IT Security - At What Cost?

By Anand Ramakrishnan, Chief Strategy Officer & Business Unit Head, CMS IT Services

IT Security solutions are expensive. Considering the pricing pressures on businesses due to competitive moves, how much should one spend on IT Security? How safe is safe? These are questions on every CIO’s mind. The key issue with IT Security is that it plays on fear -the fear of what happens if something is not in place. This leads to Organizations being forced to look at high-end solutions, which may never be used.

As the CIO of a mid-sized IT Organization, I use a simple measure to determine what we need to invest in IT Security. The measure is directly related to Business Risk. The usual tendency amongst most of us is to classify all information as confidential and we feel that any information that is accessed by people who are not authorized to access this will lead to business risk and competitive disadvantage. However, this is not necessarily true.

Identifying the right data to secure

Each organization works differently and the information they capture is specific to them and the risks associated with them are also specific to them. Let me take an example to illustrate this point.

Generically, as we all agree, Sales information is sensitive and must be protected by employing the highest levels of IT Security. Consider two organizations:

Organization 1: A Manufacturing Organization which supplies standard material to Enterprise Customers and stores Sales information such as Sales Orders and Invoices in its ERP system. The discounting models vary across Customers and is kept extremely confidential in its ERP.

Organization 2: A Services Organization that deals predominantly with government contracts. This Organization also stores Sales Information such as Sales Orders and Invoices in its ERP system. The calculation for each tender are complicated and is maintained in the desktops / laptops of certain key employees in the Sales and Finance departments.

For the CIO of Organization 1: it is important to protect the ERP and the data stored in the ERP. Access to the Sales module of the ERP should be controlled and users across the organization should not be allowed to download any of this data, since this is competitive information and can impact winning/ losing deals. Any IT Security solution that enables these controls in the ERP system should be implemented.

Let us now come to Organization 2. Since this Organization mainly deals with Government tenders, the final Sales price is well-known to multiple parties, including competition. In fact, in most cases, the final prices are even displayed on respective Government websites. For this Organization, high investment in deployment of IT Security systems to protect the ERP data may be misplaced. Instead, the most important data is how the final price was arrived at, which are the workings present on a few desktops / laptops and hence, it is these laptops / desktops that controls need to be implemented in.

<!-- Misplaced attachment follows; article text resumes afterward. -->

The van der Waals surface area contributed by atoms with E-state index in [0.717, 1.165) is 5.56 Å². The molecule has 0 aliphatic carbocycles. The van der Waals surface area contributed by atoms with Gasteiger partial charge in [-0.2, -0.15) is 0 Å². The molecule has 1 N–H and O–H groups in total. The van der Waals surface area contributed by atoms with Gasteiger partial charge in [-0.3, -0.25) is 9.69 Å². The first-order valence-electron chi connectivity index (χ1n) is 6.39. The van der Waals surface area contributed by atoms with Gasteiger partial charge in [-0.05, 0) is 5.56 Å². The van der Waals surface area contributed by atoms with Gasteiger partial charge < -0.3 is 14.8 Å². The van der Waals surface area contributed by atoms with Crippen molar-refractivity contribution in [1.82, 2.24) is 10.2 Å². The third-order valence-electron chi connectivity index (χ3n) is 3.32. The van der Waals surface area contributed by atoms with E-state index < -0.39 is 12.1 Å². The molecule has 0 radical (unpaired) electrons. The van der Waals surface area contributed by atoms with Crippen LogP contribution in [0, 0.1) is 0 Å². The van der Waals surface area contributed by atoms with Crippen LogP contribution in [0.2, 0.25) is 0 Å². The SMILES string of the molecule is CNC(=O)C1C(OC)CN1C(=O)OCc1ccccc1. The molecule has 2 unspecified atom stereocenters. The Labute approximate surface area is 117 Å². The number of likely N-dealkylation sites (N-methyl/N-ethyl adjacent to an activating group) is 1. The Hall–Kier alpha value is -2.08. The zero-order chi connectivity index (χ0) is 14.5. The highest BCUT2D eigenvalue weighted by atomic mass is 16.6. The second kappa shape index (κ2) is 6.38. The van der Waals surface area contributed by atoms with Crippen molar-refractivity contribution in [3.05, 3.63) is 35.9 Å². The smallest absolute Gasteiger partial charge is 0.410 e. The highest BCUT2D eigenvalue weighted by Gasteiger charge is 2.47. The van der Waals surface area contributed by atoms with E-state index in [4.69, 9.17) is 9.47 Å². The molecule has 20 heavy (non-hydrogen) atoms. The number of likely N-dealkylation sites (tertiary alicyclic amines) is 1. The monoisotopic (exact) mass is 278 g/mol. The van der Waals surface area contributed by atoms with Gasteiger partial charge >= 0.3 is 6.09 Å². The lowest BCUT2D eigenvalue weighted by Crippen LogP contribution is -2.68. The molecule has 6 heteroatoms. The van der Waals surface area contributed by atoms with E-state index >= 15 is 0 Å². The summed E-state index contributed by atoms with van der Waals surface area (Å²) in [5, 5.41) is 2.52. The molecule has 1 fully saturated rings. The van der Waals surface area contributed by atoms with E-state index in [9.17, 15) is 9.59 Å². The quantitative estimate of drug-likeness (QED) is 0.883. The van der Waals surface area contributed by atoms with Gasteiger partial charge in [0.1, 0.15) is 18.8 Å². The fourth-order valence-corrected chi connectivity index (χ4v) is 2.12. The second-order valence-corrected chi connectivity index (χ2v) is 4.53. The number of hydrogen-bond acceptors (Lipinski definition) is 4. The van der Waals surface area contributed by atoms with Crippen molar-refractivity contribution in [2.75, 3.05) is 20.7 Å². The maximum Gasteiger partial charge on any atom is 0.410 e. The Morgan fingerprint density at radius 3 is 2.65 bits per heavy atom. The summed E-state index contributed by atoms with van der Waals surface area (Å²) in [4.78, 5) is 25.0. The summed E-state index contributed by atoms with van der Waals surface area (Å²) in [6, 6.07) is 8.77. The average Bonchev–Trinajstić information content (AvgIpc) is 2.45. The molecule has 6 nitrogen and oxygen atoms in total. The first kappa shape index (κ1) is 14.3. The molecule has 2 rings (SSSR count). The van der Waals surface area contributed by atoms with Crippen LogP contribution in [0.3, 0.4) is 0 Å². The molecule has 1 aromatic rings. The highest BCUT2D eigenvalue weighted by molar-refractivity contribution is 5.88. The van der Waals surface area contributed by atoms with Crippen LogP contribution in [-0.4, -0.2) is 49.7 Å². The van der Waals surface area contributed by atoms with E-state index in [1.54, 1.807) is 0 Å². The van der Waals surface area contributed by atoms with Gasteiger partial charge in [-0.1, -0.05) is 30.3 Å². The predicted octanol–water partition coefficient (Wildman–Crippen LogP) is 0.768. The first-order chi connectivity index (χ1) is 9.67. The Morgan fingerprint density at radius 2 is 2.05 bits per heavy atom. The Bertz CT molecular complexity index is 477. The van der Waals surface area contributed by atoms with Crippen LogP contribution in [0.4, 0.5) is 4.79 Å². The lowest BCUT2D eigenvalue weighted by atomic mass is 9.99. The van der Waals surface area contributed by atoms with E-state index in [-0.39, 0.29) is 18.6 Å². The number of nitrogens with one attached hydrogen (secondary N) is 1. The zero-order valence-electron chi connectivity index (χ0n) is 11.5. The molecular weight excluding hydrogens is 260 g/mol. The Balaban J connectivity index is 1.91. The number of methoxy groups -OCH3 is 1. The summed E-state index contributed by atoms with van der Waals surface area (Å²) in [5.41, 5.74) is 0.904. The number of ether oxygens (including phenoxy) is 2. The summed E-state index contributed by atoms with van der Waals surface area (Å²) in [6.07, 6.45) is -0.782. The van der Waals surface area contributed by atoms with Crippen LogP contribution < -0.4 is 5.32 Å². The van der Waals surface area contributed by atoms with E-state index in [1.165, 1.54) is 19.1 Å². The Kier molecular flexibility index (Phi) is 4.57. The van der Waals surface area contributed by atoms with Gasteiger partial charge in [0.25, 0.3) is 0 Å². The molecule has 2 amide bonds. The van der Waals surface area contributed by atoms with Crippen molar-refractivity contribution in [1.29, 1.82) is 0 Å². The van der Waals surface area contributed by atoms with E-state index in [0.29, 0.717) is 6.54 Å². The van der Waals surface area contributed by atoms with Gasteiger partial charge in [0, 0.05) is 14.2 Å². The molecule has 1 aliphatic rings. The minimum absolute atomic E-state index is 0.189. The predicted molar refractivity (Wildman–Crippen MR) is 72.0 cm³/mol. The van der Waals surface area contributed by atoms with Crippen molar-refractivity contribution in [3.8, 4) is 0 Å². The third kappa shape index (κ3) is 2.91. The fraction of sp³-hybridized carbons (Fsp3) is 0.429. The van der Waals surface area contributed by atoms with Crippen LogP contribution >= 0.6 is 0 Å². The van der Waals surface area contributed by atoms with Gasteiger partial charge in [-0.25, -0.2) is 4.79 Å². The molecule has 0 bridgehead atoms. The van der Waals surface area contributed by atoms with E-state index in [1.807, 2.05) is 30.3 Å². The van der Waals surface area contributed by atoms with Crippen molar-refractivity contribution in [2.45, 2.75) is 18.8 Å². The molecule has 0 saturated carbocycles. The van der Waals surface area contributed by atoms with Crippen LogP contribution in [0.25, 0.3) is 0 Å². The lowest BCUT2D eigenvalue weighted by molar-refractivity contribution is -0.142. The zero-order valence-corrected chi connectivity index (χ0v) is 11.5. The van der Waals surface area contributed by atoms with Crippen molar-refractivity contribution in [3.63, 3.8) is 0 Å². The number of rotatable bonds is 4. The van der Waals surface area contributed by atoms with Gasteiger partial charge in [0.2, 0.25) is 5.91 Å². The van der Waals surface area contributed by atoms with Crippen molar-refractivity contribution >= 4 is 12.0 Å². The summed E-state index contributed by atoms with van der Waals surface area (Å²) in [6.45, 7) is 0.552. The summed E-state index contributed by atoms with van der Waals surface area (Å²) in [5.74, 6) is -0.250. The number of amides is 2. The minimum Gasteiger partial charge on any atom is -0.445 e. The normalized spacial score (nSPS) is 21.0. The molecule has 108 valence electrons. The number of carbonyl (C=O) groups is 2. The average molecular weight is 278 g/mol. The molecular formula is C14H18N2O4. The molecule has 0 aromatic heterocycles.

As can be seen from the above example, we must first distinguish what is sensitive data for an Organization aligned to Business objectives. The same data need not carry the same sensitivity across all Organizations and hence needs to be treated differently. Data that needs to be protected can vary vastly based on various parameters such as

1. Business that the Organization is engaged in

2. Type of customers / Vendors / Employees

3. Regulatory and Contractual obligations

4. Value of data to its competitors

5. Point of origin of sensitive data in an organization

6. Points of use of sensitive data

7. IT systems being used, etc.

Once the above is understood, it becomes a little easier to identify the high-risk areas. Once the high-risk areas are identified, the next step is to identify the right solution.

Identifying the right solution

Security technologies are developing at a rapid pace and so are the threats. The critical parameters that help in identifying the right solution are:

Data Sensitivity Classification– As has been explained in the earlier example, data classification based on sensitivity is the key to selecting a fit for purpose solution. Sharper the classification, better the solution.

Point of Origin– Once the point of origin of sensitive data is understood, the type of safeguards that are required become clearer and at this point it is easy to evaluate the right solutions. It is observed that safeguards are more effective if implemented as close to the data source as possible

Time Horizon– Any Security solution should be implemented with a 3-year timeframe in mind. A time horizon beyond 3 years may be sub-optimal since the solution itself may become obsolete or new threats may render it ineffective.

The above will ensure the evaluation and investment is within the boundary of need. The requirement definition will be sharp, which will ensure a fit for purpose solution is implemented. Most importantly, no money is wasted on solutions that don’t minimize the Information Security risks of the Organization.

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